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Thursday, April 28, 2011

Bongo Project

In this tutorial we will be explaining the benefit of ordering life-size mannikins without the rods installed.  In this first photo, notice the mannikin has been made deeper from top to bottom by 1 1/2 inches.  The mannikin was also widen by 1 inch.  This gave me 5 inches more circumference that was needed.   
 Notice here,  there are no rods installed.  I needed to lengthen the leg between the first digit and the second digit. I also did the same between the second and third digit.  Not having the rod installed made this a very quick and easy task.
 I recently spoke to a representative at one of the major supply companies asking him why all mannikins were not made without rods.  His reply was that there was only a hand full of taxidermist that order forms without rods.  I found this to be very puzzling.  I then posted a thread on one of the major taxidermy forums stating this fact and how I found it was puzzling.  Sure enough, there was some egotistic ass that said that I was new to this forum and that they had been doing this for years.  According to the supply companies this is very uncommon to order mannikins in this manner.  Ordering mannikins with the rods installed is unacceptable in our business.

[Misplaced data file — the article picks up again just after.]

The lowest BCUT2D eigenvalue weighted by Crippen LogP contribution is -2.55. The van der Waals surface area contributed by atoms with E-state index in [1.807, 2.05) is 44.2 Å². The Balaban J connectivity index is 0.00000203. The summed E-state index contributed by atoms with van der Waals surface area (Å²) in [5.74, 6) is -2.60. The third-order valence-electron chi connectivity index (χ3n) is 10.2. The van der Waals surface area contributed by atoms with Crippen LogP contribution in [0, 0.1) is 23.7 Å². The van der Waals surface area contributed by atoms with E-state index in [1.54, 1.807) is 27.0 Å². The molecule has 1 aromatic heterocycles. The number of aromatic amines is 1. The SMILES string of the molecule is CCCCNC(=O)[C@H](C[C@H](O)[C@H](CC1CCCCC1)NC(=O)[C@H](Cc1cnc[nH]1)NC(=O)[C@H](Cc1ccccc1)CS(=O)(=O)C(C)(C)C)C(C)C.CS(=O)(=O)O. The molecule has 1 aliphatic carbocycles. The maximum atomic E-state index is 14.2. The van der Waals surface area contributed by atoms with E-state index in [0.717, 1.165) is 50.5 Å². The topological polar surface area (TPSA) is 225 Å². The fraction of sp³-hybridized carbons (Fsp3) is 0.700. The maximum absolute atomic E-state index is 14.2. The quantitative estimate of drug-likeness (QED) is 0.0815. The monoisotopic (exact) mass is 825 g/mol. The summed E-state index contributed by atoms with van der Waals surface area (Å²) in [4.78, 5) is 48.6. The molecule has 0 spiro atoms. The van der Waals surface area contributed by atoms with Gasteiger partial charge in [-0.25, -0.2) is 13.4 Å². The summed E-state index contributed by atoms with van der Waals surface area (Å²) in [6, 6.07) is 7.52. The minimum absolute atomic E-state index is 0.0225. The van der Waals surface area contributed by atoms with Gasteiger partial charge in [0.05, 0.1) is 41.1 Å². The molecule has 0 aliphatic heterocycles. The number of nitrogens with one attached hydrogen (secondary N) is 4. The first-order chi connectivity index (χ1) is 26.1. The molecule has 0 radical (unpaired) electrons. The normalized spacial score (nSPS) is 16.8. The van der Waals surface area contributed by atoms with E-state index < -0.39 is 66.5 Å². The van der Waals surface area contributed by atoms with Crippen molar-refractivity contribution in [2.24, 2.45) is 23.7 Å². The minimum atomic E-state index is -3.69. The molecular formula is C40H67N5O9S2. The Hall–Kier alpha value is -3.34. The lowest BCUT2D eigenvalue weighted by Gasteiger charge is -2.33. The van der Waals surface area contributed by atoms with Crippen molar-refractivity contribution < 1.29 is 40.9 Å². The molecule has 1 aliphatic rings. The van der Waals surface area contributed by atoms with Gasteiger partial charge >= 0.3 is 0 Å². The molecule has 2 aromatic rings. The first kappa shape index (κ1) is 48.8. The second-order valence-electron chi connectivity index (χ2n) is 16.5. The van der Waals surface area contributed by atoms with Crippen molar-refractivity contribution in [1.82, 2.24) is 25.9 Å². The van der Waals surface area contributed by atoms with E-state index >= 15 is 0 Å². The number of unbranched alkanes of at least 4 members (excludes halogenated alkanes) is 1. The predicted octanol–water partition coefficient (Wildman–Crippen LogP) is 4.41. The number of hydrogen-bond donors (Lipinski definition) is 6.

Here I have cut a slot so a thread all can be inserted in the mannikin once the alteration for size and shape has been completed.  Notice the front legs have also been altered for length and size.  
 Notice in this photo that there has been a 2x4 about 14 inches long foamed into the belly of the bongo.  This is how I mount it to my stand.  This way I do not have to fight to alter and mount the bongo as I move forward.
 Again, using the skull with the eye sockets attached will allow for perfect alignment. Removing the eye sockets from the skull just causes the taxidermist to guess at skull placement.
Here we are with the rods installed and the skull screwed in place.  We have altered for shape and size. 
 At this point, the skin should fit perfect.  If it does not, small alteration can still be made.
 The average alteration is 2 days.  Some times it may go three, but in two10 hours days the job of alteration can be completed.
 Here I have started with the head first.  Notice that there is plenty of skin to move around and get all the detail I am looking for.
 To form the winkles on the neck, I use paper pulp and body paste as a very thick slow drying product to form my detail.
 Things are beginning to shape up.  The skin moves very easily.  When the skin begins to dry,  The stitches will not come apart because I have not stretched the skin.  The skin fit the form correctly and the stitches have been glued down with epoxy.